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Fuze Box Fuze Movie

Jan 26, 2010 12:00 PM, By Dan Ochiva

Realtime remote collaboration.


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Discounted introductory pricing starts at $229 for a two-seat, 3-month license.

Discounted introductory pricing starts at $229 for a two-seat, three-month license.

For editors, realtime remote collaboration not only has the benefit of potentially opening you to more clients, but it might be a growing trend considering the increasing hassles of air travel.

If you're a Mac user, Apple Final Cut Pro 7 (released last year as part of the new Final Cut Studio) added one useful new feature to address just that: iChat Theater Preview.

During an iChat Theater Preview session, the remote user's iChat window displays the media being played in the host's Viewer window (it also works with the Canvas app). If you have a webcam going too, it will inset the remote user's camera image. The remote user can talk to the host user and view the playback simultaneously.

Only the originating editor needs to have Final Cut installed; the user just needs to have an iChat account. The ability to review edits and make changes in realtime is a great benefit.

There are restrictions: Only Final Cut Pro users can make use of the app, both users must be running Mac OS X version 10.5 Leopard or later, and you need a fast Internet connection.

Fuze Box takes up those challenges with the release of Fuze Movie. This realtime collaborative review and approval system actually updates a product I wrote about a while ago, SyncVue. It's not much of a surprise either because SyncVue's inventor, editor Michael Buday, is the San Francisco-based company's chief software designer and the principal developer of Fuze Movie.

Similar to SyncVue, Fuze Movie leverages Skype to handle the realtime voice chat and mark-up ability. This is smart because Skype is almost universally available, cheap, and easy to use. However, Skype can be spotty at times because users might be calling in via slow dial-up lines.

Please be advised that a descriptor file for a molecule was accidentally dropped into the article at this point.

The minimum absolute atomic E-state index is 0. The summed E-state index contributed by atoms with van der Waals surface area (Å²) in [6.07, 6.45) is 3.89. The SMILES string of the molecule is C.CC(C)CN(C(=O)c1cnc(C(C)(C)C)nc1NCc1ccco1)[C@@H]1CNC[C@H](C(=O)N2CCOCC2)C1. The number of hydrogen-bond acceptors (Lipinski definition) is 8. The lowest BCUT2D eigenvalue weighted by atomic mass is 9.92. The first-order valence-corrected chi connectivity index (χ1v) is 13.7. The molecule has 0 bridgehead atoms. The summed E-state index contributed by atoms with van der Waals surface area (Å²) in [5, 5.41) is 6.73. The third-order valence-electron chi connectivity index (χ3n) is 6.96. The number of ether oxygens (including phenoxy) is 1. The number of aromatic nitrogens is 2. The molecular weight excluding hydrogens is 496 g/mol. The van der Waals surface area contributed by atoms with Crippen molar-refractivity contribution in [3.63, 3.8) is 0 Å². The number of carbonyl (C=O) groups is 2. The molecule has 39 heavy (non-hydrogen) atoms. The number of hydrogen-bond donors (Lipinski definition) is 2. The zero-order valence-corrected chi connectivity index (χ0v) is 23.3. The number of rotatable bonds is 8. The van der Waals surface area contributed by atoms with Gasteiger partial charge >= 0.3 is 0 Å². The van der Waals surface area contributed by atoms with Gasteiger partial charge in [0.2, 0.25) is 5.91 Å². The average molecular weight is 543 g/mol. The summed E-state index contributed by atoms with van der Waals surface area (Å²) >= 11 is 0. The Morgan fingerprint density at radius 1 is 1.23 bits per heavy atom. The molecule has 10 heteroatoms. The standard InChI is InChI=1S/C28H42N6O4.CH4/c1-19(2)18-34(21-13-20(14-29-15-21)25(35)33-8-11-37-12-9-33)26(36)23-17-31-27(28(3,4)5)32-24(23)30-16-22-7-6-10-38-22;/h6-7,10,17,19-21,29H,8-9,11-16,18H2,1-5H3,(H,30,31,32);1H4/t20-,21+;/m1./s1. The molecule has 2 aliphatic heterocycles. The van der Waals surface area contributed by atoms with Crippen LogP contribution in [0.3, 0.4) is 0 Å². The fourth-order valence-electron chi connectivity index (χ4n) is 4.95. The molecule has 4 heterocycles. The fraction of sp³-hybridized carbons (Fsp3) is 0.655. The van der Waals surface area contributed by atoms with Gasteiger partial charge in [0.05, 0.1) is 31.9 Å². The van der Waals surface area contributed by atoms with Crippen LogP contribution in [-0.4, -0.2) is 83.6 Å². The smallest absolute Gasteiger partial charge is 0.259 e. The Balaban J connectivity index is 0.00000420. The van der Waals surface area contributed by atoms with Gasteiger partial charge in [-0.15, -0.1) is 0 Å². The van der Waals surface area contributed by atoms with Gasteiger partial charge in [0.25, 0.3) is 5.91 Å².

Fuze Movie gets around the problem of slow Internet access the same way SyncVue did: Everyone on a call must first download the working file from the master machine. Local access to a file, of course, is speedy.

Fuze Movie has SyncVue's fast media player with frame-accurate control and audio-video chat enabled by Skype. It can play any codec at any resolution supported by QuickTime 7.1 or newer, and it works with Windows Media and MXF files (via a plug-in from Telestream), the latter providing compatibility with XDCAM formats.

When users load the playlist into Fuze Movie, the media will automatically begin playing, which is a nice touch in the new version. That means web newbies don't need to know FTP logins, passwords, or other security information.

So what can you do with it? How about adding timecode-based text annotations (markers), which automatically propagate to all connected users? You can draw and make notes or annotations directly to the shared media, which all participants can see and add to in realtime. You can also record audio notes to add comments, recommendations, or ideas to recall later or share with a colleague not in the session.

A database keeps track of all assets wherever they are stored (on a server, on a local or networked drive, or on the Web).

You can export printed video frames with graphics, titles, notes, and timecode as HTML files for viewing locally or online. Finally, XML locator annotations can be exported to any NLE that can accept them, which includes most of the popular apps on the market.

 Related Links

Save Time, Edit Online

Apple iChat Theater Preview Collaboration

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